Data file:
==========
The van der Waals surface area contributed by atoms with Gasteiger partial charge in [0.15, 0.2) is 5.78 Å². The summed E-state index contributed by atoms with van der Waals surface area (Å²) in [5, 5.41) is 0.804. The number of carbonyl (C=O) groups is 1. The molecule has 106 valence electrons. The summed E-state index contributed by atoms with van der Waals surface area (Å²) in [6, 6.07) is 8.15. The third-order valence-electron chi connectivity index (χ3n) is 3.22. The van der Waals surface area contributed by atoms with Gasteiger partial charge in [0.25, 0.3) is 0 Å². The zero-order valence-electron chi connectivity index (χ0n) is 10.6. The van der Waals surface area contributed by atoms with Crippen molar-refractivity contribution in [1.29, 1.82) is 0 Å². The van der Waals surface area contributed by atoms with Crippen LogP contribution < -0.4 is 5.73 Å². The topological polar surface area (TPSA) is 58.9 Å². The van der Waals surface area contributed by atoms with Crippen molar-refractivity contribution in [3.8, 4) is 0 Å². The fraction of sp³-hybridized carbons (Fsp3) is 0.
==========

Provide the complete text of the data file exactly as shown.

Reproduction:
The van der Waals surface area contributed by atoms with Gasteiger partial charge in [0.15, 0.2) is 5.78 Å². The summed E-state index contributed by atoms with van der Waals surface area (Å²) in [5, 5.41) is 0.804. The number of carbonyl (C=O) groups is 1. The molecule has 106 valence electrons. The summed E-state index contributed by atoms with van der Waals surface area (Å²) in [6, 6.07) is 8.15. The third-order valence-electron chi connectivity index (χ3n) is 3.22. The van der Waals surface area contributed by atoms with Gasteiger partial charge in [0.25, 0.3) is 0 Å². The zero-order valence-electron chi connectivity index (χ0n) is 10.6. The van der Waals surface area contributed by atoms with Crippen molar-refractivity contribution in [1.29, 1.82) is 0 Å². The van der Waals surface area contributed by atoms with Crippen LogP contribution < -0.4 is 5.73 Å². The topological polar surface area (TPSA) is 58.9 Å². The van der Waals surface area contributed by atoms with Crippen molar-refractivity contribution in [3.8, 4) is 0 Å². The fraction of sp³-hybridized carbons (Fsp3) is 0.